FTC Guides Concerning Use of Testimonials in Advertising – Background & Summary

  • By: Staff Editor
  • Date: August 16, 2010
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The FTC created the Guides Concerning the Use of Endorsements and Testimonials in Advertising in 1972 and then revised them in 1980. The Guides were intended to provide guidance to companies on the proper use of endorsements and testimonials in advertising.

By 2009 however, the advertising landscape had changed – the rise of social media sites made it apparent that companies had new avenues through which they could promote their services and products. In an attempt to keep up with changing times and new technology, the FTC published a revised version of the Guides in October 2009 to become effective from December 1 that year.

These revised Guides clarify some of the previous guidance topics, highlighting the need to disclose material connections between an endorser and the company marketing the products. The revisions also cover some new issues that were not previously addressed, such as the conveyance of endorsements and testimonials through different social media outlets like blogs, Twitter and Facebook.

Although FTC guides are not binding law, they are administrative interpretations intended to help advertisers comply with the FTC Act. While the Guides refer to the advertising of "products," the Guides apply equally to the advertising of products, services, companies, and industries. The Guides illustrate the guidelines with a variety of real life examples to make clear distinctions between acceptable and unacceptable practices.


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Summary of Guidelines

The Guides are divided into the following sections:

  • § 255.0 Purpose and definitions
  • § 255.1 General considerations
  • §255.2 Consumer endorsements
  • §255.3 Expert endorsements
  • §255.4 Endorsements by organizations
  • §255.5 Disclosure of material connections

Definition of endorsement

According to the Guides, endorsements and testimonials are any advertising messages that a consumer is likely to believe reflects the honest

“…opinions, beliefs, findings or experience of a party other than the sponsoring advertiser.”

Endorsements may not contain any representations which would be deceptive, or could not be substantiated.

The endorsement cannot be presented out of context or reworded to distort the endorser’s opinion or experience.

Definition of endorser

According to the Guides:

  • An endorser must be a bona fide user of a product if the advertisement represents that the endorser uses the product.
  • So long as the advertisement is run, the endorser must continue to be a bona fide user of the product.
  • An advertisement also cannot represent, either directly or by implication, that the endorsers are "actual consumers" if they are not.
  • An endorser may be an individual, group or institution.

Guidelines for expert endorsements

  • Expert endorsers should have the necessary bona fides to make him/her an expert on the efficacy of the product or service being advertised.
  • These endorsements must be based on sound expert evaluation.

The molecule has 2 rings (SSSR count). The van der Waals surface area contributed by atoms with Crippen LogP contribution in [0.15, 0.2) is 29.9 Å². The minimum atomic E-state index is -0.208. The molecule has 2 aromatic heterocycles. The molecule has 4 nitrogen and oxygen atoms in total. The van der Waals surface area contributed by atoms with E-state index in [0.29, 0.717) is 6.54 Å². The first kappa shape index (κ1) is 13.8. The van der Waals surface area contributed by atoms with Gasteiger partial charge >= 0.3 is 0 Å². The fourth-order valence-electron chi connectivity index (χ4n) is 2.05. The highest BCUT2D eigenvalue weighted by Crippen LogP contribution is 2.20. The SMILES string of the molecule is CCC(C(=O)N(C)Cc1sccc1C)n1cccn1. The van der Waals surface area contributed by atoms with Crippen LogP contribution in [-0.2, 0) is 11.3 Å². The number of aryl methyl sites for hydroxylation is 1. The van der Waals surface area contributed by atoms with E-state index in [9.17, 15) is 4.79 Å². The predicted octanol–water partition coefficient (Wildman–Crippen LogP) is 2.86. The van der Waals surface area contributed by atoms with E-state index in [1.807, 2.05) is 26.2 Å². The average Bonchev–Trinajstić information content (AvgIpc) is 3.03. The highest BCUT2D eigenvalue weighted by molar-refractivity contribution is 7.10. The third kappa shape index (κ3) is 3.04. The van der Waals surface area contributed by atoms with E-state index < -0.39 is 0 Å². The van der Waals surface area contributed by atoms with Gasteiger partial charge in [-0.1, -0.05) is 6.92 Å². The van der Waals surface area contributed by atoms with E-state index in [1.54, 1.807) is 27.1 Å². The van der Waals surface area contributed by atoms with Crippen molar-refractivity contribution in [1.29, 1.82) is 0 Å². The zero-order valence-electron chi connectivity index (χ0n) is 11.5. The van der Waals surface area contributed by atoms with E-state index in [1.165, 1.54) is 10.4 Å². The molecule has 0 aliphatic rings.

• The evaluation should include extensive testing or examination of the product necessary to support the conclusions presented in the endorsement.
  • Endorsements by expert organizations such as professional bodies must be supported by a sufficient process that ensures the endorsement reflects the collective view of the organization.

“Unusual results”

Previously the Guides contained a safe harbor that allowed the description of unusual results in a testimonial so long as the advertisement included a disclaimer that the results were not typical.

In the revised Guides, advertisers can no longer disclose simply that "results are not typical," or similar language. Unless an advertiser has substantiation that an endorser's experience is "representative of what consumers will generally achieve," the advertisement must "disclose the generally expected performance in the depicted circumstances."

Material connections

The revised Guides also require advertisements to disclose material connections between the advertiser and the endorser.

A material connection is defined as a relationship that may affect the weight or credibility of the endorsement in the eyes of the consumer.

For example, if an advertiser pays a research organization to do a study on a product and uses the resulting positive findings in an endorsement, the monetary nature of the relationship has to be disclosed. The requirements extend beyond traditional media and are imposed when an endorser makes a statement on a talk show, blog, or other social media.

Failure to disclose material connections can result in liability under the FTC Act for the advertiser as well as the endorser.

Social media

All of the requirements outlined in the Guides extend to social media users and advertisements as well.

For example, if celebrities have a relationship with advertisers, then they should disclose that relationship when making endorsements through social media or talk shows.

Bloggers are covered in the guidelines regarding material connections. If a blogger posts a product or service endorsement or review for which he/she has received cash or in-kind payments, the information must be disclosed. Both the advertiser and the blogger will be held liable for the statements made about the advertiser’s products.

Additional Resources

-    Read the full FTC Guides Concerning the Use of Endorsements and Testimonials in Advertising

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